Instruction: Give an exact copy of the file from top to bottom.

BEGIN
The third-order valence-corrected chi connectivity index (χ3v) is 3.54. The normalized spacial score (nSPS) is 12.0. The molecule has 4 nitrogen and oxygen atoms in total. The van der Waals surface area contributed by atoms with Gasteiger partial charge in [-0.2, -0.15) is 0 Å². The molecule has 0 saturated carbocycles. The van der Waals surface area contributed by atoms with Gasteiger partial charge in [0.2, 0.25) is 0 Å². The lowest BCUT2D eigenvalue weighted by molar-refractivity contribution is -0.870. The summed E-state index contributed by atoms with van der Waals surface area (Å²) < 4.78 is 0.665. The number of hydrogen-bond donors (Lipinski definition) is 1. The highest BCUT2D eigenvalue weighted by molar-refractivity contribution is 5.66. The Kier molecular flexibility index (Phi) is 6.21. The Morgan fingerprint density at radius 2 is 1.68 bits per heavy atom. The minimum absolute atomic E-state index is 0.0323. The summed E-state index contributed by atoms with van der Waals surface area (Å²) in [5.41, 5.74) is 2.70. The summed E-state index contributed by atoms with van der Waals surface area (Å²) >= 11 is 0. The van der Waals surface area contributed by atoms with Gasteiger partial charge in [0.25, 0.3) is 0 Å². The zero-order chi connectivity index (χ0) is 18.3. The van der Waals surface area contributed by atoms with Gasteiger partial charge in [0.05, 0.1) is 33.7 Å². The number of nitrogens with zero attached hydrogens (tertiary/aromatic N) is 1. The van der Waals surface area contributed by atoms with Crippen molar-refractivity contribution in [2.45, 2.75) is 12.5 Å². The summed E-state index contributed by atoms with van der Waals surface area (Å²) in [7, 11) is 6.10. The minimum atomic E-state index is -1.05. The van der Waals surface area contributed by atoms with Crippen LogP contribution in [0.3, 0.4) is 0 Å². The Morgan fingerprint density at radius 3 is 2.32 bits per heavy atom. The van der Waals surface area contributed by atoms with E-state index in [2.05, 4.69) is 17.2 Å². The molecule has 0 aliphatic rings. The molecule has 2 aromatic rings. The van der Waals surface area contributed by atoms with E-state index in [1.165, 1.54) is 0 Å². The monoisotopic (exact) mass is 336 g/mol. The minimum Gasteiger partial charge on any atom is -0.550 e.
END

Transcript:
The third-order valence-corrected chi connectivity index (χ3v) is 3.54. The normalized spacial score (nSPS) is 12.0. The molecule has 4 nitrogen and oxygen atoms in total. The van der Waals surface area contributed by atoms with Gasteiger partial charge in [-0.2, -0.15) is 0 Å². The molecule has 0 saturated carbocycles. The van der Waals surface area contributed by atoms with Gasteiger partial charge in [0.2, 0.25) is 0 Å². The lowest BCUT2D eigenvalue weighted by molar-refractivity contribution is -0.870. The summed E-state index contributed by atoms with van der Waals surface area (Å²) < 4.78 is 0.665. The number of hydrogen-bond donors (Lipinski definition) is 1. The highest BCUT2D eigenvalue weighted by molar-refractivity contribution is 5.66. The Kier molecular flexibility index (Phi) is 6.21. The Morgan fingerprint density at radius 2 is 1.68 bits per heavy atom. The minimum absolute atomic E-state index is 0.0323. The summed E-state index contributed by atoms with van der Waals surface area (Å²) in [5.41, 5.74) is 2.70. The summed E-state index contributed by atoms with van der Waals surface area (Å²) >= 11 is 0. The van der Waals surface area contributed by atoms with Gasteiger partial charge in [0.25, 0.3) is 0 Å². The zero-order chi connectivity index (χ0) is 18.3. The van der Waals surface area contributed by atoms with Gasteiger partial charge in [0.05, 0.1) is 33.7 Å². The number of nitrogens with zero attached hydrogens (tertiary/aromatic N) is 1. The van der Waals surface area contributed by atoms with Crippen molar-refractivity contribution in [2.45, 2.75) is 12.5 Å². The summed E-state index contributed by atoms with van der Waals surface area (Å²) in [7, 11) is 6.10. The minimum atomic E-state index is -1.05. The van der Waals surface area contributed by atoms with Crippen LogP contribution in [0.3, 0.4) is 0 Å². The Morgan fingerprint density at radius 3 is 2.32 bits per heavy atom. The van der Waals surface area contributed by atoms with E-state index in [2.05, 4.69) is 17.2 Å². The molecule has 0 aliphatic rings. The molecule has 2 aromatic rings. The van der Waals surface area contributed by atoms with E-state index in [1.165, 1.54) is 0 Å². The monoisotopic (exact) mass is 336 g/mol. The minimum Gasteiger partial charge on any atom is -0.550 e.